“They’re like worms.
What kind of worms?
Like worms, all over.”
Two voices present themselves: one in question, one in answer; a child and a mother, yet sharing no relation. The subject of conversation is unclear, the situation likewise. We know only a sense of unease. As the dialogue unfolds, the child, David, guides the stricken Amanda through her recent past in search of “the exact moment when the worms come into being”. Exactly what these worms are is unclear, but their sinister significance is not.
Fever Dream may be Argentinian-born Samanta Schweblin’s first foray into the novelistic form, but she is not new to the art of storytelling; her short story collections have attracted numerous accolades and have been translated into 20 languages worldwide. Her command of her craft is clear, and particularly evident in Fever Dream is the economy of language and plot requisite of the short-form narrative. At just over 150 pages, the novel is a short yet utterly compelling read that sets the past and the present on a collision course, generating an atmosphere of creeping dread around Amanda’s recollections of what seem, at first, to be rather mundane interactions with her infant daughter and a friendly neighbour.
There is a Gothicism at work here, not unlike that of The Yellow Wallpaper, as Schweblin taps into our instinctive fear of the unknown, our unease with that which we do not understand. As Amanda recounts the story Clara, David’s mother, told of his childhood, elements of the supernatural begin to emerge; the relationship between the two women begins to sour as David is cast as the sinister Other. Although initially wary of Clara’s conviction in the presence of the supernatural, Amanda soon finds that the possibility preys upon her mind, becoming progressively, feverishly, paranoid for the safety of both herself and her daughter.
The strength of Fever Dream is Schweblin’s canny choice of narrative style. Presented as a dialogue, as one long conversation relayed in the first person, the events of the novel are filtered through Amanda’s perception which, as the story unfolds, becomes increasingly suspect. As the narrative progresses, Amanda becomes less certain of events ‒ of when and where she is ‒ and the reader, by extension, shares in her confusion. By tethering the narrative voice to Amanda, Schweblin likewise tethers her readers to a single perspective. As such, we know and understand only as much as Amanda does, and at the novel’s close fewer questions are answered than not.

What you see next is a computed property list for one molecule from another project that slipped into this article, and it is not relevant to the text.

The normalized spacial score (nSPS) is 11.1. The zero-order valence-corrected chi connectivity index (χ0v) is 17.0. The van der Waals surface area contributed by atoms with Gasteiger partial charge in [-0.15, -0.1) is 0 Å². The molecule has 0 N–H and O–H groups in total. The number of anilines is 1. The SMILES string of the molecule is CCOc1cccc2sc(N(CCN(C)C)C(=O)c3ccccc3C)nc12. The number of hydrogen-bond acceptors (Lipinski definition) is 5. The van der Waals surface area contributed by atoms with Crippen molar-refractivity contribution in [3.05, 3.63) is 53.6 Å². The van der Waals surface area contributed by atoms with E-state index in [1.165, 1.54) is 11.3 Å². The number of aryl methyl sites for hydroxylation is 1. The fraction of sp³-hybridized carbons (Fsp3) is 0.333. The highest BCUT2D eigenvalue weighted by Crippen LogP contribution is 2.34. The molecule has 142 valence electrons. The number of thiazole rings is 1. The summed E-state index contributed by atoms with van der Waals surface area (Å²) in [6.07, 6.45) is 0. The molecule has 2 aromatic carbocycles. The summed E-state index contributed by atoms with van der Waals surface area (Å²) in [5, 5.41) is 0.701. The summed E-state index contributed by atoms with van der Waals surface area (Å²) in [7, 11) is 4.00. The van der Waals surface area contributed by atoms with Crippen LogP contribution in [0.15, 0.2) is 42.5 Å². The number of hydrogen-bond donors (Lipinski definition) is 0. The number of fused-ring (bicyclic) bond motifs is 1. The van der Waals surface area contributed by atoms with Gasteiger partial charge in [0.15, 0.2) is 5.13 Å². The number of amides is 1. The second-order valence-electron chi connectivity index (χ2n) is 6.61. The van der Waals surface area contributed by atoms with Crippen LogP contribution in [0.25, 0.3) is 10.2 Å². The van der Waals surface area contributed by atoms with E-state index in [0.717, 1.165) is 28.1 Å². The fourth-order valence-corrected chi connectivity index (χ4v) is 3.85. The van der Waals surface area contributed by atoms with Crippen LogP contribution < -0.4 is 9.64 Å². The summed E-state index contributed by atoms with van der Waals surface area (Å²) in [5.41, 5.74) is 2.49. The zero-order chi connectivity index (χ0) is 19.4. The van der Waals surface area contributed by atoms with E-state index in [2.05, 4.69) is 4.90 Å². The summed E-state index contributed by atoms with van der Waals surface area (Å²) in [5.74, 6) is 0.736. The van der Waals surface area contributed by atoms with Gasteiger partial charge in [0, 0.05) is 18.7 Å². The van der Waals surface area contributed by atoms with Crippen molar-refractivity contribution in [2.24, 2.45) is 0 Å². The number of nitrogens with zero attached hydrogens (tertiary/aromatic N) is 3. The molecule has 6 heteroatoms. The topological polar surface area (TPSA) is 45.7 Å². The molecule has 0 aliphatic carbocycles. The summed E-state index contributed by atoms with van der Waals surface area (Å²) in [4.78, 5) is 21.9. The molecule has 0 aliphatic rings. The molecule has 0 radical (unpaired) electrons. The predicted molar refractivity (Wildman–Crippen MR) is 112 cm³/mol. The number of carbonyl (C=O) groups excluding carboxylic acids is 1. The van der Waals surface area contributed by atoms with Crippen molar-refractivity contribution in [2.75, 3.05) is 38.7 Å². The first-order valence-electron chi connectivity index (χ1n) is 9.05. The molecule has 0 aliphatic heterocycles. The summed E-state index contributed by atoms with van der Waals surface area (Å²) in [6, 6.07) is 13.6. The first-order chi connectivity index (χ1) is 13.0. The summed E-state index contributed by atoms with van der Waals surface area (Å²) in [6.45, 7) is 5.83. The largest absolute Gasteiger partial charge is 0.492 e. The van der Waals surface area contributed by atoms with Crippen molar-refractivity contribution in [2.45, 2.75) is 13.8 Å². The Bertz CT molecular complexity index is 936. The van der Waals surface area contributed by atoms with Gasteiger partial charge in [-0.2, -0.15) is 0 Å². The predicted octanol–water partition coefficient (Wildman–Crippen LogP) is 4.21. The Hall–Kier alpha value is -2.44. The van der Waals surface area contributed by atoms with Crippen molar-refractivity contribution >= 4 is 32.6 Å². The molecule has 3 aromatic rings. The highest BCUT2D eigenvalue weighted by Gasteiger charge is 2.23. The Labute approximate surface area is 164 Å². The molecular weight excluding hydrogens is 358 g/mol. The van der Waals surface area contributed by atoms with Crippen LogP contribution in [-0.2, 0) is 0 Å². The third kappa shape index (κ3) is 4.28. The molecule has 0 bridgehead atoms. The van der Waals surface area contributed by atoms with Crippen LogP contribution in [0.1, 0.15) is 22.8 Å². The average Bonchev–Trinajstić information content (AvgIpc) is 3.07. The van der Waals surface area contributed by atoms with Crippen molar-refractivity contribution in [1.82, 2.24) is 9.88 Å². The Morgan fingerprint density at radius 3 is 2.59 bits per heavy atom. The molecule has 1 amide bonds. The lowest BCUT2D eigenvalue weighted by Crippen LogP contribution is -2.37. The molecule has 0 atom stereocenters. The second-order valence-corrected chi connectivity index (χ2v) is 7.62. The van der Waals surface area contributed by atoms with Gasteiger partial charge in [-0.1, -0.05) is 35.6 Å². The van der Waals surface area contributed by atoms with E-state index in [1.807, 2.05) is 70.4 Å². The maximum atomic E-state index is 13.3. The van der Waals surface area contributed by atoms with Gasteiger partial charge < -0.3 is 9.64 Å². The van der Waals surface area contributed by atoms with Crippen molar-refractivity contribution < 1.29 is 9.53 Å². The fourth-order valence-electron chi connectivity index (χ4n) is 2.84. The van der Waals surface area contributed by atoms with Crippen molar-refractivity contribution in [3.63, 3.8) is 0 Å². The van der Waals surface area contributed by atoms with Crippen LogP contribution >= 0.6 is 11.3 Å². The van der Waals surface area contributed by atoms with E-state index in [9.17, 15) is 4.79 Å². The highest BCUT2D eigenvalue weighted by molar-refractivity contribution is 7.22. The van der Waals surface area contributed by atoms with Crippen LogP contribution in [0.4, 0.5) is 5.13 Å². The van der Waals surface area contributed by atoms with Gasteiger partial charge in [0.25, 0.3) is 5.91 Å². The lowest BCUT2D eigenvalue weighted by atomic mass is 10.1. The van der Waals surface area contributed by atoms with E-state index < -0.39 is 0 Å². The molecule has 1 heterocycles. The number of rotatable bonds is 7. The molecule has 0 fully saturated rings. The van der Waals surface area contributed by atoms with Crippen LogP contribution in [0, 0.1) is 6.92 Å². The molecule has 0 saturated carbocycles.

The irony of the novel’s question and answer format, however, is that the answer that David strives to guide Amanda towards is ultimately unimportant. Though a realisation is reached, it is the multitude of further questions raised by his probing that give the novel its rich texture of paranoia, unease, and mystery, that is threaded through also with Amanda’s desire to protect both Clara’s child and her own. The plot itself may be easily summarised in a single sentence, and yet the complexities of emotion, character, and worldbuilding that Schweblin manages to construct so succinctly are both rich and remarkable.
Compact in both volume and construction, it takes only a couple of hours to ride out Schweblin’s aptly named Fever Dream. And yet, as with its namesake, the novels’ vivid imagery and palpable atmosphere linger long after the story’s end.